The Health Care Repeal Bill Masquerading as a Tax Bill

A wolf in sheep's clothing. That's what the tax reform bill has become. How so?
  • The Senate version will repeal the individual mandate. Politico explains how the Senate version of the tax reform bill became yet another GOP referendum on the ACA, and how it will lead to 13 million fewer insured (5 million of them in Medicaid) and higher premiums.
  • But it may backfire: The Washington Post analyzes how the repeal of the individual mandate could backfire on some middle class people who buy individual insurance and pay full price for their plans. 
  • The tax reform plan cuts alcohol taxes: Vox's German Lopez does the math. Cutting alcohol taxes would be a public health disaster.
  • The medical expense reduction disappears: Although only a relatively small number of people (4.1 million in 2015) use this deduction, it could lead to increases in Medicaid spending when these consumers exhaust their financial resources.
By a vote of 227 - 205, the House yesterday passed its version of the tax bill WITHOUT the  individual  mandate repeal. Now the Senate must take up its own version of the bill, which as described above, includes repeal of the individual mandate. If it passes in the Senate, and that's a big if, now that Sen. Ron Johnson (WI) has raised issues about the corporate tax breaks and Sen. Susan Collins (ME) has expressed concern about the mandate repeal.  The New York Times   provides a useful perspective on the bill's future.
In Other News...
  • IRS Cracks Down on Employers: For the first time, the IRS is enforcing a provision of the ACA that requires employers to offer qualified health plans to their employees. The first round of notices went out to employers with 100 or more employees last week.
  • Health Care of Tomorrow: This article raises some thought-provoking ideas about the move to take care out of the hospitals while citing the importance of addressing social disparities of health. For example, Aetna CEO Mark Bertolini "said it makes sense for payers to be thinking about social determinants of health because that's how diseases can be prevented and savings can be realized. 'Paying for a ramp, an Uber ride, food, fuel assistance is cheaper than one ER visit.'
  • Drug industry exec. tapped to lead HHS: Alex Azar, a former head of US operations for Eli Lilly, who raised prices dramatically. He's opposed government negotiations of drug pricing and drug importation, and suggested during a Fox News appearance that the administration should pressure Europe over its "radical price controls."
  • A note of passing: We mourn the loss of a champion for a more rational health care system, with the passing of noted health care economist Uwe Reinhardt. Ezekiel Emanuel called him, a great moral conscience." His wit and wisdom will be sorely missed.  
Mental Health Parity and Addiction Equity Act

The Legal Action Center ( LAC) and 4 other leading advocacy organizations, have announced the launch of the Parity@10 Compliance CampaignThe campaign is a three year effort that will unite local and national advocates in Maryland and 9 other states to pursue full enforcement of the Federal Parity Act on its 10th anniversary next year. The campaign's goal is to ensure that insurance carriers and State Medicaid programs ensure full parity compliance for substance use and mental health benefits. Ellen Weber, Consumer Health First Board member and LAC Vice President for Health Initiatives and director of the campaign said,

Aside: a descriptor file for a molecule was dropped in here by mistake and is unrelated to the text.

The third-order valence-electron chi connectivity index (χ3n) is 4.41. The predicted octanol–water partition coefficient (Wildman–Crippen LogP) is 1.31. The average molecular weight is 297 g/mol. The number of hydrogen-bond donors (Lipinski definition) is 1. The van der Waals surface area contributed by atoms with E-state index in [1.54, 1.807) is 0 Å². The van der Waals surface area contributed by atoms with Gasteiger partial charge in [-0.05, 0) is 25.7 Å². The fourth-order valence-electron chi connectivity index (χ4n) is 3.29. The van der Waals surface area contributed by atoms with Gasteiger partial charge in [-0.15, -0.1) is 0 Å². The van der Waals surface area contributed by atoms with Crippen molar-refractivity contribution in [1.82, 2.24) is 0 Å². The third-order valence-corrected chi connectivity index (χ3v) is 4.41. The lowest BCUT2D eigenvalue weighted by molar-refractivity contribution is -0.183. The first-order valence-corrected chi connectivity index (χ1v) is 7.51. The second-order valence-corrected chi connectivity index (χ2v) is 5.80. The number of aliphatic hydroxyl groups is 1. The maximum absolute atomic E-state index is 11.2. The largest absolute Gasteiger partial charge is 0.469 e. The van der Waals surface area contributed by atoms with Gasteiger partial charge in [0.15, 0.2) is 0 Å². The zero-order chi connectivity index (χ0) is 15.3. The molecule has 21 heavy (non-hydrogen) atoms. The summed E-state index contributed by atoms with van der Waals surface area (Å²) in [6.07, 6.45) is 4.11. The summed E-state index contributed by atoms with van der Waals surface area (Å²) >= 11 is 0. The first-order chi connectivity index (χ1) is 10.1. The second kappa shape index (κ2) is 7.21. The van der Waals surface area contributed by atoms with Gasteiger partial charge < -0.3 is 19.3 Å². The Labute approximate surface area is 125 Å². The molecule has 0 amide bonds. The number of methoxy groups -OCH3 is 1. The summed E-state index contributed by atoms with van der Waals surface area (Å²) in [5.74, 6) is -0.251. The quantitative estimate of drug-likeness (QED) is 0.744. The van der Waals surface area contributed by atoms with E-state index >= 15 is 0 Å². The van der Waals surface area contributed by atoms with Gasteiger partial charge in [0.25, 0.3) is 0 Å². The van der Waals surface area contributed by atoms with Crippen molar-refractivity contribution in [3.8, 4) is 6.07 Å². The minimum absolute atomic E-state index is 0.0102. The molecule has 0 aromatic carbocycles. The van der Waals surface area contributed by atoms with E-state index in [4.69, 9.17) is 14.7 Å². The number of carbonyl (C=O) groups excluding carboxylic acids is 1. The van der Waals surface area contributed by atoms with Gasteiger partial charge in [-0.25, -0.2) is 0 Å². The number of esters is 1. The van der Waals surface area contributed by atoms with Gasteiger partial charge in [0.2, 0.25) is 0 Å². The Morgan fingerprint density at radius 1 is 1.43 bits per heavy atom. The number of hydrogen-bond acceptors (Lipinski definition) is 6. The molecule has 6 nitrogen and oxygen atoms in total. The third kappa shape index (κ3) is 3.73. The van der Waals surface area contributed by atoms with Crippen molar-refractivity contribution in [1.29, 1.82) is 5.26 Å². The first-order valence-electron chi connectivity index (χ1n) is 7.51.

"The campaign is ready to jumpstart parity enforcement...Achieving more robust parity compliance in 10 states over the next three years will not only benefit millions of people living in those states, but will also establish models that can be adopted by other states."

The Parity@10 Compliance Campaign will be launched in 5 states:  Illinois, Maryland, New Jersey, New York and Ohio. An additional 5 states will be added next year.
Open Enrollment Has Record Signup Rates

In the first two weeks of Open Enrollment, had more than 1.5 million Americans have signed up for health care, including 23% new sign ups. That's an increase of 47% over the same period last year. These national numbers mirror exchanges not on the national exchange, including Maryland, which also had record sign ups in its first week.

Experts are worried however, that despite the rosy startup, that sign ups could drop off if the repeal of the individual mandate goes through.

A big message, though, is shop around. Kaiser Health News has come up with a handy Cheat Sheet to assist with that process.

Once consumers have done their homework, they should:
  • Visit our website for more Maryland insurance resources on selecting the right plan for you and your family.
Mark Your Calendar
  • Tuesday, November 28th: Giving Tuesday. Please give generously. We rely on your support. Your contributions on this day will be matched for the first $3,000.
  • Friday, December 15th: Open Enrollment ends! Last day to sign up for health care coverage beginning January 1, 2018.

We Need You!
We simply can't do this work without your financial support.    
  • November 28 is Giving Tuesday,  and we rely on your generosity. Affordable,  accessible  health care is at risk now more than ever, and we need resources to help fight for it. Please give generously on November 28, or donate now!

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